Two hundred years later, in rather more sedate circumstances, the Berkeley historian Daniel J. Sargent, addressing the American Historical Association, also evoked the world spirit. But this time it came in the person of Donald Trump and he was riding not on horseback, but on a golf cart. Trump can be compared to Napoleon, according to Sargent, because they are both destroyers of international order. In the wake of the French Revolution, Napoleon wrecked what was left of the legitimate order of Europe. Trump, in turn, has apparently ended the American world order, or, as Sargent prefers to call it, Pax Americana.
Sargent’s is an extraordinary suggestion, even though overenthusiastic historic comparisons have now become commonplace.
Elisa Wouk Almino at Hyperallergic:
As early as the mid-1950s, the art critic John Berger complained about the ways in which art was shown, taught, and written about. The art world — a term he deplored — was too insular, and the art historians and critics did very little to mitigate this. Perhaps most crucially, they failed to share art’s profound connections to human experience. It was no wonder that people expressed little interest in artworks, Berger said in a 1956 article for the New Statesman, because they’ve been led to believe “that such works as do exist have nothing to say to them.” Today, Berger’s demands appear more urgent and his criticisms only truer.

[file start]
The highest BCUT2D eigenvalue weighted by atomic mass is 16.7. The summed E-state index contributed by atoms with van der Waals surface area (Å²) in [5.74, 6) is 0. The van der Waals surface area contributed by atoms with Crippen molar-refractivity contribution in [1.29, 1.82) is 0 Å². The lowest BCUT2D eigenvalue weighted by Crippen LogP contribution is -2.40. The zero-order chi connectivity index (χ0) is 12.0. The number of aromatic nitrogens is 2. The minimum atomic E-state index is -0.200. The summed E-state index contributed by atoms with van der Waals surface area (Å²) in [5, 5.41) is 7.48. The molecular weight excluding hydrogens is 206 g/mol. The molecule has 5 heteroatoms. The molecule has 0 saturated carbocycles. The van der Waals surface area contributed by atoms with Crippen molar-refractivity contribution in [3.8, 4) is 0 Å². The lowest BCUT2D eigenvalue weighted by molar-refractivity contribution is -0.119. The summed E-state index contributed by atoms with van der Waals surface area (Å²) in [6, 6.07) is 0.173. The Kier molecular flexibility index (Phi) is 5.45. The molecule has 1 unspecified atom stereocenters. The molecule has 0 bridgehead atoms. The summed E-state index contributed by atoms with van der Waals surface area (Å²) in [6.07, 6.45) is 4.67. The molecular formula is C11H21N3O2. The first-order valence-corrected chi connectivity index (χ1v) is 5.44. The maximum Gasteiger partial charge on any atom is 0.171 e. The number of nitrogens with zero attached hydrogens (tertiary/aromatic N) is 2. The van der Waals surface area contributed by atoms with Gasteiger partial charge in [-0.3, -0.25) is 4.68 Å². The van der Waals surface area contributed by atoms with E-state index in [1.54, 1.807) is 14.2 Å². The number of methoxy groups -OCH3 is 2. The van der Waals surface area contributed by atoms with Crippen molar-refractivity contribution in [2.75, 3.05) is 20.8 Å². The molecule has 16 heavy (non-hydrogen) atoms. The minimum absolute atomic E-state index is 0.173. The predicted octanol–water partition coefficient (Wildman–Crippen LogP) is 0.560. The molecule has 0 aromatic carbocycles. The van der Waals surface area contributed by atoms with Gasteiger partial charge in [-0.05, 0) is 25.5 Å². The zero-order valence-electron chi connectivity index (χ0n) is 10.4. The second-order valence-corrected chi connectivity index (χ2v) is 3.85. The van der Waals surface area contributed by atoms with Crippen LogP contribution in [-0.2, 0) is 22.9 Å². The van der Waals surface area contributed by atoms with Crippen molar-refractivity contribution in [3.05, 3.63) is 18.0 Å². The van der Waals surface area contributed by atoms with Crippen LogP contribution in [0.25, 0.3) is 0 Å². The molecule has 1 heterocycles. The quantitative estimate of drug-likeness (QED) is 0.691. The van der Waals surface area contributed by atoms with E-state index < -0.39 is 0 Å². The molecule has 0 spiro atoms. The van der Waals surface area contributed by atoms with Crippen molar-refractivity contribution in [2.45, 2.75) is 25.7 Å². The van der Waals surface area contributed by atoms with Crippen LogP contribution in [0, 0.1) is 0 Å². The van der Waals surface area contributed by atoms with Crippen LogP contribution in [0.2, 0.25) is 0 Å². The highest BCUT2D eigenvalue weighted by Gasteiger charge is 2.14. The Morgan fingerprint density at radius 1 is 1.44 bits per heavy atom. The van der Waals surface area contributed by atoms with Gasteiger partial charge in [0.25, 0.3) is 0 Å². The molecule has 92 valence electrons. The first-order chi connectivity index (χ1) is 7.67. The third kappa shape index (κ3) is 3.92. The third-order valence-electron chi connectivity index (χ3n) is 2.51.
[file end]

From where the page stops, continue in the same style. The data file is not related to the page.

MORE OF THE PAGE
A new biography on Berger — the first published since his death in January of 2017 — reveals a writer who to this day speaks most eloquently and passionately to our frustrations, fears, hopes, and desires. The book, authored by Joshua Sperling and published by Verso, is titled A Writer of Our Time: The Life and Work of John Berger. At Sperling’s Los Angeles book launch, where I led a conversation with him, he explained that the title is a riff on Berger’s first novel, A Painter of Our Time. But the label of “a writer of our time” is also earned.
Valentin Amrhein, Sander Greenland & Blake McShane in Nature:
When was the last time you heard a seminar speaker claim there was ‘no difference’ between two groups because the difference was ‘statistically non-significant’?
If your experience matches ours, there’s a good chance that this happened at the last talk you attended. We hope that at least someone in the audience was perplexed if, as frequently happens, a plot or table showed that there actually was a difference.
How do statistics so often lead scientists to deny differences that those not educated in statistics can plainly see? For several generations, researchers have been warned that a statistically non-significant result does not ‘prove’ the null hypothesis (the hypothesis that there is no difference between groups or no effect of a treatment on some measured outcome)1. Nor do statistically significant results ‘prove’ some other hypothesis. Such misconceptions have famously warped the literature with overstated claims and, less famously, led to claims of conflicts between studies where none exists.